We have been using the VNL optimizer in the Insight Toolkit (ITK)
by wrapping them into thin ITK classes.
This is the case for classes such as:
Conjugate gradient descent
We recently found a problem with the definition of const-correctness
in the vnl_cost_function that is propagating into ITK and preventing
us from implementing constness... correctly :-)
We have noticed that VXL does in general a pretty good job of supporting
const-correctness. This make us think that you should have had good
reasons for leaving some of the cost-function methods to be non-const.
We will appreciate your insights on the rational behind the choices
you made for assigning const/non-const in the hierarchy of the cost
In general we will prefer not to have to modify our local copy of VNL
since that will result in a huge effort the next time we update VNL
in the ITK repository. It will be great if we can reach some consensus
on the best way of customizing these classes.
Here are the specific classes and methods of concern:
has the method f() with signature
Return f( Argument const & i) ===> non-const
This prevents the use of const-correctness on any class
deriving from it, which includes all the functions used
for optimization. In ITK this impacts all the Image Metrics
used for registration, and the shape analysis active contours.
that derives from vnl_unary_function<> (class above)
has methods f(), gradf(), compute() that are non-const,
the full list is:
virtual double f( vnl_vector<double> const & x ); : non-const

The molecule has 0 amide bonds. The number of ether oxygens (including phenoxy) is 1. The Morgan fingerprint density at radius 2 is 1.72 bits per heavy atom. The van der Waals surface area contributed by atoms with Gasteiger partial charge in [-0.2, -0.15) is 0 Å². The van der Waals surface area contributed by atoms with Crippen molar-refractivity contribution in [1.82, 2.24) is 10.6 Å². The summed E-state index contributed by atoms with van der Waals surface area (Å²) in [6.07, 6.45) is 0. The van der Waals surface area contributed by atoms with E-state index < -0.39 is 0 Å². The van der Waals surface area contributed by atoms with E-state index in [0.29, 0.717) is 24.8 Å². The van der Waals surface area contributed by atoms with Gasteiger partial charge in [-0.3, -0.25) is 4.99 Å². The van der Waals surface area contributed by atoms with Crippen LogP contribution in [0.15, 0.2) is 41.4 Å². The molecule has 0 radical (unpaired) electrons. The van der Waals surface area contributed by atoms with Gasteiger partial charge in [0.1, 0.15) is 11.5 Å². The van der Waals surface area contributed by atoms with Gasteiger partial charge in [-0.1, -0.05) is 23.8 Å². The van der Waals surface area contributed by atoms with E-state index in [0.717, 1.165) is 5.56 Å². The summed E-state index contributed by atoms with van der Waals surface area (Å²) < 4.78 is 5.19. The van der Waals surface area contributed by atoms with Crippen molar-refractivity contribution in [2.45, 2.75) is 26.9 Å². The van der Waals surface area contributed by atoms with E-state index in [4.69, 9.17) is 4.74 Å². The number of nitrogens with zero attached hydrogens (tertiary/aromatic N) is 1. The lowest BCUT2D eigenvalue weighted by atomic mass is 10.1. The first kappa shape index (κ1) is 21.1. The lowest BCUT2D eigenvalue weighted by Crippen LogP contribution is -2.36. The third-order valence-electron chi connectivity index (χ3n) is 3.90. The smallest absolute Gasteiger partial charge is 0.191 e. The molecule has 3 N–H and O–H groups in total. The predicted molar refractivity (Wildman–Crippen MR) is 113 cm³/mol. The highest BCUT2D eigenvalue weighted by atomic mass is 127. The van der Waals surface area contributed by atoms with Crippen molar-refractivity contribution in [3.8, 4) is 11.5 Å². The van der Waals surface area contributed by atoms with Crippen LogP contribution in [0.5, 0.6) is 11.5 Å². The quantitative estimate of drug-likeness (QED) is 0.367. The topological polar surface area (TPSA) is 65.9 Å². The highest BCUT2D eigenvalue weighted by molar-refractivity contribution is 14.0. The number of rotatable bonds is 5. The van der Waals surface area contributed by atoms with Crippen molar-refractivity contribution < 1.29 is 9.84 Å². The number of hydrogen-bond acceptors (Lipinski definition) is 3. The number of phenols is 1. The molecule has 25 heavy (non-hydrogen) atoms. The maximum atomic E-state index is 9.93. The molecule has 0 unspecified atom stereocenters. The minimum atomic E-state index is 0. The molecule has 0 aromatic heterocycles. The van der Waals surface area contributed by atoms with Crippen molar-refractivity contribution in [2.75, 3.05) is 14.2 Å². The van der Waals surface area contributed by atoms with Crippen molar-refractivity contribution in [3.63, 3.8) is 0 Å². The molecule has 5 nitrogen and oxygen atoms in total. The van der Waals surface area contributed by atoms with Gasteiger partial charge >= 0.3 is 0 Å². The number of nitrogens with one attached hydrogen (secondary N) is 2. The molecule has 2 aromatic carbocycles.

virtual double gradf( vnl_vector<double> const & x,
vnl_vector<double> gradient ); : non-const
virtual void compute( vnl_vector<double> const & x,
double * f,
vnl_vector<double> * g); non-const
void fdgradf( vnl_vector<double> const & x,
vnl_vector<double> const & gradient,
double stepsize ); non-const
virttual double reported_error(double f_value); non-const
vnl_vector<double> gradf( vnl_vector<double> const & x); non-const
vnl_vector<double> fdgradf( vnl_vector<double> const & x); non-const
a vnl_unary_function class that returns its own argument:
T f ( T const & x ) ; non-const
In seems that in principle, there shouldn't be a reason for a
cost_function class to "change" when it is invoked for computing
a value, a gradient, or when reporting errors. In the rare cases
when cost_function classes keep cache member variables, that
situation can be indicated with the "mutable" keyword, which will
document the intent of such variables appropriately.
We will be happy to send you the diff of the local modifications
that we have made in an attempt to support const-correctness in
the optimizers and const functions.